Designing paths and gardens in your backyard wildlife habitat


Creating a backyard wildlife habitat offers a unique opportunity to connect with nature while beautifying your yard. Thoughtfully laid out paths are integral to this process, not just for aesthetic appeal but also for the habitat’s functionality. Paths and gardens go hand in hand. Here’s how you can achieve both attractive and practical elements in your garden design.

Laying out paths

1. Planning your path layout

  • Assess usage: Consider how often and by whom the paths will be used. This affects the width and material choice. Pathways that facilitate close and quiet wildlife observation are ideal for a backyard wildlife habitat.
  • Map the most natural routes: Observe the natural flow of your yard and place paths accordingly. Curving paths mimic natural trails and invite exploration, while straight paths can be used for more formal or direct routes.
A garden path surrounded on each side by plants. It splits in the middle to go around a large brown barrel.

This rock and wood path creates a natural look and flows around flower beds. (Jnzl’s Photos / Flickr; CC BY 2.0)

2. Choosing path materials

  • Mulch: Soft underfoot and gentle on the environment, mulch is biodegradable and integrates seamlessly into a natural garden. It also enriches the soil as it breaks down.
  • Gravel: Durable and offering excellent drainage, gravel is low maintenance and provides a crunchy sound underfoot, which can be pleasant for a sensory garden experience.
  • Stepping stones: Placed within a lawn or groundcover, stepping stones reduce the amount of grass and maintain natural aesthetics. They are perfect for minimal-impact paths.
  • Decomposed granite: This is granite that has weathered so much that it easily fractures into smaller pieces of weak rock. It blends well with natural surroundings, making it a popular choice for garden paths in dry climates. It provides a more stable pathway than mulch or gravel.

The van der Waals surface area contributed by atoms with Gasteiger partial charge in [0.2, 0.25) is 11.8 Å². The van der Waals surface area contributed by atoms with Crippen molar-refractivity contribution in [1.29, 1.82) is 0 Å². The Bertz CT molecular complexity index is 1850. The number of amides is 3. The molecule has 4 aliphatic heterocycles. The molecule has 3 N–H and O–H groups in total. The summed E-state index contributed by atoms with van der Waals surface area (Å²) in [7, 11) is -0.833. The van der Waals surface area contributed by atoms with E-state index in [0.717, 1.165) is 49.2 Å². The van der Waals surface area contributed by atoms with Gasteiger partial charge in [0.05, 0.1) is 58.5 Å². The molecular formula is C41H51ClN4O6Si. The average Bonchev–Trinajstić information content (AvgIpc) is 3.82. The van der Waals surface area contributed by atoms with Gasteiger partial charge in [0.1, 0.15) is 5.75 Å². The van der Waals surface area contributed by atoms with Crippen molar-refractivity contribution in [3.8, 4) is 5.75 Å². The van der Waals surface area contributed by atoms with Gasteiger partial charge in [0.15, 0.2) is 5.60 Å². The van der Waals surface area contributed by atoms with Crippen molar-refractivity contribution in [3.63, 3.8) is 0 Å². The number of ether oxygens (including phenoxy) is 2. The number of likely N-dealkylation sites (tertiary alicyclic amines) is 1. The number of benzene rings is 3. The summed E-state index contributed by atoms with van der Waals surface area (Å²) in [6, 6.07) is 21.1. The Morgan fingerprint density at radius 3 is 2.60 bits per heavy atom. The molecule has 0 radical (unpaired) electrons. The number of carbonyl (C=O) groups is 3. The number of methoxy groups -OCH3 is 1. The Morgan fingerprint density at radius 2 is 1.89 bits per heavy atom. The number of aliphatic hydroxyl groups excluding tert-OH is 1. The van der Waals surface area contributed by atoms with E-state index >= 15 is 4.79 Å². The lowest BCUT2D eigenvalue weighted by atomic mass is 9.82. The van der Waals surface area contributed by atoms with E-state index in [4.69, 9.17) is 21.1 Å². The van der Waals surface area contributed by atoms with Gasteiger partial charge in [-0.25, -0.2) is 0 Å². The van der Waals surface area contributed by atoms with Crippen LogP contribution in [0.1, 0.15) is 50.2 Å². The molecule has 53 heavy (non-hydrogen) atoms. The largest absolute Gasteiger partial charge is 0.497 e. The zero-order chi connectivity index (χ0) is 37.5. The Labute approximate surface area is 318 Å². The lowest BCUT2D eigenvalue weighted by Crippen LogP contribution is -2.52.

A dark-gravel path is winding between flower beds filled with yellow flowers.

Path of decomposed granite with plants creeping over the edge. (Linn / Flickr; CC BY-NC 2.0)

3. Benefits of reducing turf grass with paths

  • Environmental impact: Less turf grass means reduced water usage and lower chemical inputs such as fertilizers and pesticides. This is better for the plants and animals.
  • Soil health: Using permeable materials like mulch or gravel improves soil health by allowing water to infiltrate and reducing runoff.
  • Biodiversity: Paths can act as corridors connecting different parts of a garden or leading to larger ecosystems, encouraging biodiversity.
A gravel garden path winds artistically through a plant of small green plants.

Don’t be afraid to be creative! (Johann Jaritz / Wiki; CC BY-SA 3.0 Austria)

Designing flower gardens

1. Layout considerations

  • Start with structure: Use evergreens or shrubs to form the backbone of your garden, providing year-round interest and structure.
  • Layer with variety: Incorporate various heights, colors, and textures to create a visually engaging space. Start with taller plants at the back and graduate to shorter ones at the front.
  • Use native plants: They’re adapted to your local climate and provide local wildlife the best food and habitat. They also require less water and care compared to non-native species.
A path of brick-shaped stone with groundcover surrounding each stone.

A simple stone path surrounded by groundcover lends an air of antiquity. (John Brighenti / Flickr; CC BY 2.0)

2. Garden design tips:

  • Seasonal interest: Plan your garden so that different plants take turns showcasing their beauty. Ensure there’s always something blooming from early spring to late fall.
  • Attracting wildlife: Include plants that provide nectar, seeds, and berries. Layer your plant choices to create dense canopies and open sunlit areas, mimicking natural habitats.
  • Accessibility: Ensure that paths allow easy access for maintenance without harming plants. Consider raised beds or bordered areas for easier upkeep.
A small courtyard has four square groups of flowers surrounded by gravel.

Use paths to reduce turf grass wherever possible. (Jasper33 / Wiki; PD)

Thoughtfully designed paths and flower gardens are a harmonious approach that creates a sanctuary for you and the myriad wildlife you want to share in your outdoor space.

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